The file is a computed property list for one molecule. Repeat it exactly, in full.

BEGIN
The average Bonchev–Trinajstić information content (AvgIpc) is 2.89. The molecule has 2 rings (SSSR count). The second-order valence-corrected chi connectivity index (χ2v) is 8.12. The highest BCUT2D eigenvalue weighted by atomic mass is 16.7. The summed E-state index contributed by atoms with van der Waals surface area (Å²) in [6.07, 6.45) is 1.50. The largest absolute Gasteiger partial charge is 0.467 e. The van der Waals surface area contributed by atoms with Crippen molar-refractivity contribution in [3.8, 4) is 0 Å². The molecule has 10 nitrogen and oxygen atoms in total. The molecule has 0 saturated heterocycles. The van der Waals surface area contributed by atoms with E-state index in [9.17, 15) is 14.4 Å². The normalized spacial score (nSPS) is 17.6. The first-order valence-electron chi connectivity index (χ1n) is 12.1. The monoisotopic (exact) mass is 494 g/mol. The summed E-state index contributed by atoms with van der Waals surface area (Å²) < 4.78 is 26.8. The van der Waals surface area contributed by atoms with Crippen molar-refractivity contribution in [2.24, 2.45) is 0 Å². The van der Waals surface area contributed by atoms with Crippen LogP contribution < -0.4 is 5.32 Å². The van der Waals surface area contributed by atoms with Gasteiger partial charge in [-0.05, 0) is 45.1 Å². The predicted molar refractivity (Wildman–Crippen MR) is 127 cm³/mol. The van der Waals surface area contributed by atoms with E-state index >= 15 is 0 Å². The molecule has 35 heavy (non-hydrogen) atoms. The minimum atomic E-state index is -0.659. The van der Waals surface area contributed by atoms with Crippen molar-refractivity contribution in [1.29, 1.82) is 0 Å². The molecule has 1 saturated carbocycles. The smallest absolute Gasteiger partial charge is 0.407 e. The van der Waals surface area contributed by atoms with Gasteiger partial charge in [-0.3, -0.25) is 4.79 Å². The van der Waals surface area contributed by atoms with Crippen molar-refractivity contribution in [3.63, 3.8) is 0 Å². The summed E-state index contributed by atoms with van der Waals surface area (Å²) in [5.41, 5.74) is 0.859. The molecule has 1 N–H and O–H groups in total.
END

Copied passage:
The average Bonchev–Trinajstić information content (AvgIpc) is 2.89. The molecule has 2 rings (SSSR count). The second-order valence-corrected chi connectivity index (χ2v) is 8.12. The highest BCUT2D eigenvalue weighted by atomic mass is 16.7. The summed E-state index contributed by atoms with van der Waals surface area (Å²) in [6.07, 6.45) is 1.50. The largest absolute Gasteiger partial charge is 0.467 e. The van der Waals surface area contributed by atoms with Crippen molar-refractivity contribution in [3.8, 4) is 0 Å². The molecule has 10 nitrogen and oxygen atoms in total. The molecule has 0 saturated heterocycles. The van der Waals surface area contributed by atoms with E-state index in [9.17, 15) is 14.4 Å². The normalized spacial score (nSPS) is 17.6. The first-order valence-electron chi connectivity index (χ1n) is 12.1. The monoisotopic (exact) mass is 494 g/mol. The summed E-state index contributed by atoms with van der Waals surface area (Å²) < 4.78 is 26.8. The van der Waals surface area contributed by atoms with Crippen molar-refractivity contribution in [2.24, 2.45) is 0 Å². The van der Waals surface area contributed by atoms with Crippen LogP contribution < -0.4 is 5.32 Å². The van der Waals surface area contributed by atoms with Gasteiger partial charge in [-0.05, 0) is 45.1 Å². The predicted molar refractivity (Wildman–Crippen MR) is 127 cm³/mol. The van der Waals surface area contributed by atoms with E-state index >= 15 is 0 Å². The molecule has 35 heavy (non-hydrogen) atoms. The minimum atomic E-state index is -0.659. The van der Waals surface area contributed by atoms with Crippen molar-refractivity contribution in [1.29, 1.82) is 0 Å². The molecule has 1 saturated carbocycles. The smallest absolute Gasteiger partial charge is 0.407 e. The van der Waals surface area contributed by atoms with Gasteiger partial charge in [-0.3, -0.25) is 4.79 Å². The van der Waals surface area contributed by atoms with Crippen molar-refractivity contribution in [3.63, 3.8) is 0 Å². The summed E-state index contributed by atoms with van der Waals surface area (Å²) in [5.41, 5.74) is 0.859. The molecule has 1 N–H and O–H groups in total.